Business of college sports enters new era granting athletes Name Image Likeness privileges

Matthew Boncosky, Sports Reporter

Editor’s Note: This article first appeared as part of the July 6 flipbook.

The business of college sports entered uncharted territory, bursting with new opportunities and uncertainty, when the clock struck midnight on Thursday, July 1.

With the passage of Senate Bill 1385, Texas student athletes can now receive compensation outside of school-granted scholarships without losing their eligibility. The name, image and likeness law does away with the strict NCAA rules that prevented college athletes from profiting off of endorsements and sponsorships. 

“I think we’re heading into a period of semi-chaos as things sort of shake out,” said John Murphy, professor emeritus in the Stan Richards School of Advertising and Public Relations. “You could build a case that college athletes have been sort of like indentured servants in terms of not having the ability to capitalize on something that has economic value, so this is a breath of fresh air.”

Within hours, student athletes across the country jumped at the new opportunities afforded to them, announcing partnerships and brand deals with companies they previously weren’t allowed to work with.

Texas senior linebacker DeMarvion Overshown and senior defensive back Josh Thompson signed apparel deals Thursday with Last Stand Hats, an Austin-based clothing brand. Several other Longhorn football players announced partnerships with Yoke Gaming, a service that allows fans to play video games with athletes.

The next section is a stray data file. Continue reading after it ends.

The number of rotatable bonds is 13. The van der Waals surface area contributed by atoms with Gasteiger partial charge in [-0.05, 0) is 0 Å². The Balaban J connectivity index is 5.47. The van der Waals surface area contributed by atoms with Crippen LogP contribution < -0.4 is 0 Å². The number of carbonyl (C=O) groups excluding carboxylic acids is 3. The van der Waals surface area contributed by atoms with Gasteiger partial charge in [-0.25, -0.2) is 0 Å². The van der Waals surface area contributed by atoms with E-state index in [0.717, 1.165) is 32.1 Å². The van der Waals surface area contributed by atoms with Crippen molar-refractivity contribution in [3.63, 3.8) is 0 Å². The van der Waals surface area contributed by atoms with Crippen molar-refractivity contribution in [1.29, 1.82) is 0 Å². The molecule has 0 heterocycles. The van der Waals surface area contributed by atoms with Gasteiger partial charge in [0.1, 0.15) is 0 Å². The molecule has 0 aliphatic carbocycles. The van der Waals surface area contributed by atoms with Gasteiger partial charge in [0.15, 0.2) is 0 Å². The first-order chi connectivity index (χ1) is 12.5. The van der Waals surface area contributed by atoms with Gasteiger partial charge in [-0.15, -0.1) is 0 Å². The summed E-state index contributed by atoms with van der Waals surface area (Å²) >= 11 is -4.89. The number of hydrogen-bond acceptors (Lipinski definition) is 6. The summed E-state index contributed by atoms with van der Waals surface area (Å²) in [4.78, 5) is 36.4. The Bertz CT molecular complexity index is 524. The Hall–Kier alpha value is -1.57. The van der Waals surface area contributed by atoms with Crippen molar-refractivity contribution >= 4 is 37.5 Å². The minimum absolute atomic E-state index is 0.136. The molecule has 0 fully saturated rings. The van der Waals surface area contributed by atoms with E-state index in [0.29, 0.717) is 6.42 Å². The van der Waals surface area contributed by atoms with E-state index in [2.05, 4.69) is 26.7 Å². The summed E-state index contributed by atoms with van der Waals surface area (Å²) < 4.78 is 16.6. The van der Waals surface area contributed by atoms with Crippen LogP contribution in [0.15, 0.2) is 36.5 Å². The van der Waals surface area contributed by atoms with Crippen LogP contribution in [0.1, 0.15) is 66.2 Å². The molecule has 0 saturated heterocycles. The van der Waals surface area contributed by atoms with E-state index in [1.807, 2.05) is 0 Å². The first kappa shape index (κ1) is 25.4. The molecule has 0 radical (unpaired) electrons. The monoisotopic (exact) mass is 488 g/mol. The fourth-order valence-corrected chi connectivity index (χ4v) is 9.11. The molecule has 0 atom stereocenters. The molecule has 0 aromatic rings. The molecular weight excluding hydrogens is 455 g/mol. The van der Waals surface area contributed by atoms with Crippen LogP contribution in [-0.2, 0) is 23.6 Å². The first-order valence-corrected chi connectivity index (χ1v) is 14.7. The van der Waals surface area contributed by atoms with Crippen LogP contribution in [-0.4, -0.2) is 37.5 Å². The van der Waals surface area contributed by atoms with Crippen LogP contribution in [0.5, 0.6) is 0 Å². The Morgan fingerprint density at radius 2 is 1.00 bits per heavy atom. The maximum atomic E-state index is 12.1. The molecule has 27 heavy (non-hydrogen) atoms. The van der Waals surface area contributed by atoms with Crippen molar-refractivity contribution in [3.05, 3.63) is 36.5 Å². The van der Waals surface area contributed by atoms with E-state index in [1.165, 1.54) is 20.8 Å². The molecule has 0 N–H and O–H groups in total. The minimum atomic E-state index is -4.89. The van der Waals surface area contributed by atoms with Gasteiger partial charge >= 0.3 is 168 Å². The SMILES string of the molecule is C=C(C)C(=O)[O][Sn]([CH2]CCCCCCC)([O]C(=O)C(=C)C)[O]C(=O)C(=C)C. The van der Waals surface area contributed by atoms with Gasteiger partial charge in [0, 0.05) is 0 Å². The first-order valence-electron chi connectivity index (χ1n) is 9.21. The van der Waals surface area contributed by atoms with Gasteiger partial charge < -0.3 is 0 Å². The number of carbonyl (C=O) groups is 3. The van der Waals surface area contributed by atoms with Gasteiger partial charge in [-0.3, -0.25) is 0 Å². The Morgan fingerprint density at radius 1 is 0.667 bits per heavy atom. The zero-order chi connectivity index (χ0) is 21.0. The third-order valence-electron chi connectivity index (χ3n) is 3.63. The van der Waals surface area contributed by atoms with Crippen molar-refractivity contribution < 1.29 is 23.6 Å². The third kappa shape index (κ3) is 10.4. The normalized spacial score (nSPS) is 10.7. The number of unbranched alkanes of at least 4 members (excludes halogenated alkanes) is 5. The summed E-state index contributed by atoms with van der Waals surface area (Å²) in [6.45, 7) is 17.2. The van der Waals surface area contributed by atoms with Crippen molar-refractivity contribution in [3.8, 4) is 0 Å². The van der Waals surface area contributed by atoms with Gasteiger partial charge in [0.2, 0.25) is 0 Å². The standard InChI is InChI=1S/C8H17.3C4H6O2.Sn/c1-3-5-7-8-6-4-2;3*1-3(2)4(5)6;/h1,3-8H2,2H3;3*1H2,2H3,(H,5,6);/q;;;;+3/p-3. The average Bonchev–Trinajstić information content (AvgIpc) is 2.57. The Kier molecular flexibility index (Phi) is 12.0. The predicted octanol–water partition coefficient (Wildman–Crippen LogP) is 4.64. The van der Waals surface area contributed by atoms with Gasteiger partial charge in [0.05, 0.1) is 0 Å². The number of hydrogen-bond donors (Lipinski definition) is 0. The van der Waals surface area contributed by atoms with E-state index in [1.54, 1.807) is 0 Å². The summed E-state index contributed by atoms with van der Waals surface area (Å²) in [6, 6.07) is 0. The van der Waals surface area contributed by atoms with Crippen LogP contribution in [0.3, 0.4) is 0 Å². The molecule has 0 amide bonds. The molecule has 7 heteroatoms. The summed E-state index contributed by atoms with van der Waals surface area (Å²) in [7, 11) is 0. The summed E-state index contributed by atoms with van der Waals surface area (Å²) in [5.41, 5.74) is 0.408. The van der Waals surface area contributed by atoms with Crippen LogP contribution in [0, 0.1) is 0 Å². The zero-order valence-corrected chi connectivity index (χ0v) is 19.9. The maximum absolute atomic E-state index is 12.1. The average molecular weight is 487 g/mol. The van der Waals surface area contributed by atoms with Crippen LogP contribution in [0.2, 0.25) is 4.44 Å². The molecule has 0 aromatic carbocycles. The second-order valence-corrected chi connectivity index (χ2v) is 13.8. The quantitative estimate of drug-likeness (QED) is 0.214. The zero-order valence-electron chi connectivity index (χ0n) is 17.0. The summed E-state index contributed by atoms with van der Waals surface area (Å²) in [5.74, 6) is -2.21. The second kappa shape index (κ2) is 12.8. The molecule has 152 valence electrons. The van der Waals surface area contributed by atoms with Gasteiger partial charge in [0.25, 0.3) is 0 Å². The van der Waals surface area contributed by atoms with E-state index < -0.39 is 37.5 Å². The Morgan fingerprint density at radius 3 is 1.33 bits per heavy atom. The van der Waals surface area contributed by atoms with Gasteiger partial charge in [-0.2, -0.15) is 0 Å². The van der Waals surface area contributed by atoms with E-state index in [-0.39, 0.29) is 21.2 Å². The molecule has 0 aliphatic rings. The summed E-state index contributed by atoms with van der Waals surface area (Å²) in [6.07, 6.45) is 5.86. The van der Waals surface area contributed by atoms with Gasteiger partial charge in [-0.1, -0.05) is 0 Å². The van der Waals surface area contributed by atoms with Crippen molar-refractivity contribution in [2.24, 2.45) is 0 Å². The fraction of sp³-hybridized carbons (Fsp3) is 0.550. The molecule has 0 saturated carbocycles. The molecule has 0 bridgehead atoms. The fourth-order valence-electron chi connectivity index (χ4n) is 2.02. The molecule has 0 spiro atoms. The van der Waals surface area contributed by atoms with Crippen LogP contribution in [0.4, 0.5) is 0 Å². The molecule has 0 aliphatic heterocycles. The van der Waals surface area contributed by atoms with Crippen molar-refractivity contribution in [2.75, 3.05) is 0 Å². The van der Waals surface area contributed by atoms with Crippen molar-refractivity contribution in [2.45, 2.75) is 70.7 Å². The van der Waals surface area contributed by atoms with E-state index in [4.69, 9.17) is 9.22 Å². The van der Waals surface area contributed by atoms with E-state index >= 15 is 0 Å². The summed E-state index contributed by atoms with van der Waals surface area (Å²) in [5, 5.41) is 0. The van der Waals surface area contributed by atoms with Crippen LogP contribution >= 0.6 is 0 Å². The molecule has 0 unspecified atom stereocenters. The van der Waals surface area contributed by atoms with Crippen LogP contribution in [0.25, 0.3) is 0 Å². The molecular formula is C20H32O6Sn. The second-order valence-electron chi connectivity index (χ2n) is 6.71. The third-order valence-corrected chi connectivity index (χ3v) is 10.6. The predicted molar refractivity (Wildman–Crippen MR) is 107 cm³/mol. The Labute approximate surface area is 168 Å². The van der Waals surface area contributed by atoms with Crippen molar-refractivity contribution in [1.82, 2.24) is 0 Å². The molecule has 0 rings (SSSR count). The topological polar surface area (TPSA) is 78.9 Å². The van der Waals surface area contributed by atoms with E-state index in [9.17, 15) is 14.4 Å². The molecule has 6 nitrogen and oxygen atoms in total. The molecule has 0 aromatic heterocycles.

For athletes to make the most of their newfound economic freedom, Murphy said standing out among a sea of personalized logos and clothing lines will be key.

“What sort of products and services can an 18- to 21-year-old athlete endorse that makes sense?” Murphy said. “In terms of thinking about advertising and marketing, to have the most powerful connection, there needs to be a logical relationship between the endorser and what that person is endorsing.”

At a school like Texas with a large brand located in a major city, NIL benefits will extend far beyond just the most popular players on the football team. Lauren Burke, a junior softball utility player who has nearly 400,000 followers on TikTok, signed Friday with Barstool Sports, an internet and sports blog.

Based on their Instagram posts, neither Burke nor Barstool founder Dave Portnoy know exactly what it will mean to be an official Barstool athlete yet, a sign of how rapidly the scene is changing at the moment.

One of the few certainties is how large of a role social media will play in the new NIL era, with more popular athletes likely to garner lots of attention from companies that no longer have to become official school sponsors to reach Texas fans.

Despite NIL’s benefits, murky water lies ahead in regards to how the new policies will be monitored. Questions will certainly arise about how large of a role cash benefits will play in the recruitment of high school athletes. Already, the various Texas athletics social media accounts have been advertising to recruits on how they could benefit from the Texas brand and popularity if they come to Austin.

“If you go to the University of Texas versus other schools in the state that are not as widely known, don’t have as big of an alumni base and so on, you’re not going to be able to benefit from (NIL) as much as a student here,” Murphy said. “That strikes me as being a little unfair.”

Regardless, NIL is the new reality for college sports. Student athletes must now make important decisions on how to brand themselves and who to align with for their economic interests.

“Proceed with caution,” Murphy said. “Realize that who you align yourself with is going to affect your ability to monetize (yourself) in the future.”